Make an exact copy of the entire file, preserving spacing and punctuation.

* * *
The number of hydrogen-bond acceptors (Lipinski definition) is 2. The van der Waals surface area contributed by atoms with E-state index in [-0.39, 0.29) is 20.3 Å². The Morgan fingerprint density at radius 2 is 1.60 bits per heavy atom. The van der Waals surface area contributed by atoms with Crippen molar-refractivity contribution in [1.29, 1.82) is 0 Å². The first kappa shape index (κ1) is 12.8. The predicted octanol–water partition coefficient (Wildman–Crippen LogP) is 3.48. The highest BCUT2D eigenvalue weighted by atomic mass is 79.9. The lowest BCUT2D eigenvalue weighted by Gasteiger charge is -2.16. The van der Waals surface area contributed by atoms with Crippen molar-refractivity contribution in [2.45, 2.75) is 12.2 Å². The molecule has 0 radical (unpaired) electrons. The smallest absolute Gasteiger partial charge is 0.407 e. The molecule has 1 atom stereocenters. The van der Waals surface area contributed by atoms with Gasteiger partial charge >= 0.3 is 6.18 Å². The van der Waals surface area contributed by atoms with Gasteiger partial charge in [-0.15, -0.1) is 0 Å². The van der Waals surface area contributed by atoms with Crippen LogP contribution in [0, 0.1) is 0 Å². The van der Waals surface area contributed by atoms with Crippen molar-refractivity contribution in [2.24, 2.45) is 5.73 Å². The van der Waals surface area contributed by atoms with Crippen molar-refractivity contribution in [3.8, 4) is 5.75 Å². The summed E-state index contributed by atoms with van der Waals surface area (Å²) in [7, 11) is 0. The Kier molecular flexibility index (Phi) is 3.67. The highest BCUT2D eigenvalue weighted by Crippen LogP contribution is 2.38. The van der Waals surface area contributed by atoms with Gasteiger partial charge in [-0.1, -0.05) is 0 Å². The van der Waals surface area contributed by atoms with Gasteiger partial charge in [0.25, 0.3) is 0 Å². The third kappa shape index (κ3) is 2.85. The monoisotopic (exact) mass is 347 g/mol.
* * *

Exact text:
The number of hydrogen-bond acceptors (Lipinski definition) is 2. The van der Waals surface area contributed by atoms with E-state index in [-0.39, 0.29) is 20.3 Å². The Morgan fingerprint density at radius 2 is 1.60 bits per heavy atom. The van der Waals surface area contributed by atoms with Crippen molar-refractivity contribution in [1.29, 1.82) is 0 Å². The first kappa shape index (κ1) is 12.8. The predicted octanol–water partition coefficient (Wildman–Crippen LogP) is 3.48. The highest BCUT2D eigenvalue weighted by atomic mass is 79.9. The lowest BCUT2D eigenvalue weighted by Gasteiger charge is -2.16. The van der Waals surface area contributed by atoms with Crippen molar-refractivity contribution in [2.45, 2.75) is 12.2 Å². The molecule has 0 radical (unpaired) electrons. The smallest absolute Gasteiger partial charge is 0.407 e. The molecule has 1 atom stereocenters. The van der Waals surface area contributed by atoms with Gasteiger partial charge >= 0.3 is 6.18 Å². The van der Waals surface area contributed by atoms with Gasteiger partial charge in [-0.15, -0.1) is 0 Å². The van der Waals surface area contributed by atoms with Crippen LogP contribution in [0, 0.1) is 0 Å². The van der Waals surface area contributed by atoms with Crippen molar-refractivity contribution in [2.24, 2.45) is 5.73 Å². The van der Waals surface area contributed by atoms with Crippen molar-refractivity contribution in [3.8, 4) is 5.75 Å². The summed E-state index contributed by atoms with van der Waals surface area (Å²) in [7, 11) is 0. The Kier molecular flexibility index (Phi) is 3.67. The highest BCUT2D eigenvalue weighted by Crippen LogP contribution is 2.38. The van der Waals surface area contributed by atoms with Gasteiger partial charge in [-0.1, -0.05) is 0 Å². The van der Waals surface area contributed by atoms with Gasteiger partial charge in [0.25, 0.3) is 0 Å². The third kappa shape index (κ3) is 2.85. The monoisotopic (exact) mass is 347 g/mol.